In a sense computers have been around for centuries. The abacus, a counting machine, was invented by the Chinese sometime between 500 and 400 BC. The numeral zero was first recognized and written by Hindu's in 650 AD, without which written calculations would be impossible. In 1623 the great grandfather of the processor was born, the calculating clock. Wilhelm Schickard of Germany invented this adding, subtracting, multiplying, and dividing machine based on the principle of algorithms. For the next three hundred years or so various machines were invented which could perform calculations but none were any vast improvement over Shickard's clock, perhaps with the exception of Babbage's punch card machine in 1832 (it was never finished).
1910 marked one of the most important times in the history of the computer with the invention of the first electrical automatic computing machine, the Z1, designed by Konrad Zuse in Germany. Finally after three hundred years there was an advance worth writing home about, but the German government had no time for such things as WW1 began to rage through Europe, so sadly Zuse's machine was also never completed. Nevertheless the idea had caught on, and the true father of digital computing, Alan Turing, developed the Colossus, a machine which could decipher code. Alan went on to write essays on the subject of artificial intelligence and began a revolution the likes of which would change the world. Turing's works are still referred to by computer scientists today.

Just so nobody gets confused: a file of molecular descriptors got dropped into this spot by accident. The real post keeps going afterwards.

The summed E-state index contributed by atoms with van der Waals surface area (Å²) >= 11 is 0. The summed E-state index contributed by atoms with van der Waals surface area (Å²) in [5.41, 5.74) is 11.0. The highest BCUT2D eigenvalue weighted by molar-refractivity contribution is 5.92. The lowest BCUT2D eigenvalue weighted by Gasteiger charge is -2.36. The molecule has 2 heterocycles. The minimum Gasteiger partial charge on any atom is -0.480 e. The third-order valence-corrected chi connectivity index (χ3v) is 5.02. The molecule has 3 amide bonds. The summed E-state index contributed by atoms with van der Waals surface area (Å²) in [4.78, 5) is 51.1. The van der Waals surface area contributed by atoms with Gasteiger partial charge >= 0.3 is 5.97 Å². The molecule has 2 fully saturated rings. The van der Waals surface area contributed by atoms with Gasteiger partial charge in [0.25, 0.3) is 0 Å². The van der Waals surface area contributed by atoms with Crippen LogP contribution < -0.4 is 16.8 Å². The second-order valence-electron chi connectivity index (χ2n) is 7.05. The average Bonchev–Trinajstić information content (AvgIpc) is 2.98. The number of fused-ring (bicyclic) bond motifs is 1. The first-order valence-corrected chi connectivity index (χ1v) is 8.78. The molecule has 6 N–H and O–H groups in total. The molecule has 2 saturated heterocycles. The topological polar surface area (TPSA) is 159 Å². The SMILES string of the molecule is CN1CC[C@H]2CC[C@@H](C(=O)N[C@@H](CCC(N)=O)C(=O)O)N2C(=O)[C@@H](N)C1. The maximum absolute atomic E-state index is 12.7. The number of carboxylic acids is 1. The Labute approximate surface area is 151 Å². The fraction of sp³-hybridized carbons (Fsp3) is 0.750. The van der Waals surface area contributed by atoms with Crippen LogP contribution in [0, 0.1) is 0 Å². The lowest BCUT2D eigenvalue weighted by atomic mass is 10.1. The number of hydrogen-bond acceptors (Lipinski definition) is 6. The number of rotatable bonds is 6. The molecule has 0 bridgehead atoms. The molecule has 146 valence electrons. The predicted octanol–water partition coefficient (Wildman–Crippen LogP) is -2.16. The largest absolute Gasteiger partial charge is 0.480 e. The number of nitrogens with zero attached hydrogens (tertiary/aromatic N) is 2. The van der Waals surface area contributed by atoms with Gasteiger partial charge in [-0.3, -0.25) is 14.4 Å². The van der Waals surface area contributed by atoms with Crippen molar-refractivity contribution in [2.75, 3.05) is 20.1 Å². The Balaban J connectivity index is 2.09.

Finally in 1945 the first computer as we know it today was completed, ENIAC as it was called could perform calculations in hours which would take a human years to finish. ENIAC had plenty of drawbacks though, first and foremost its size, and secondly the 18,000 tubes it took to run it. ENIAC and UNIVAC, which came shortly after, were indisputably the greatest advances in technology of all time, but they were still useless to the mass majority due to size, cost and time of...
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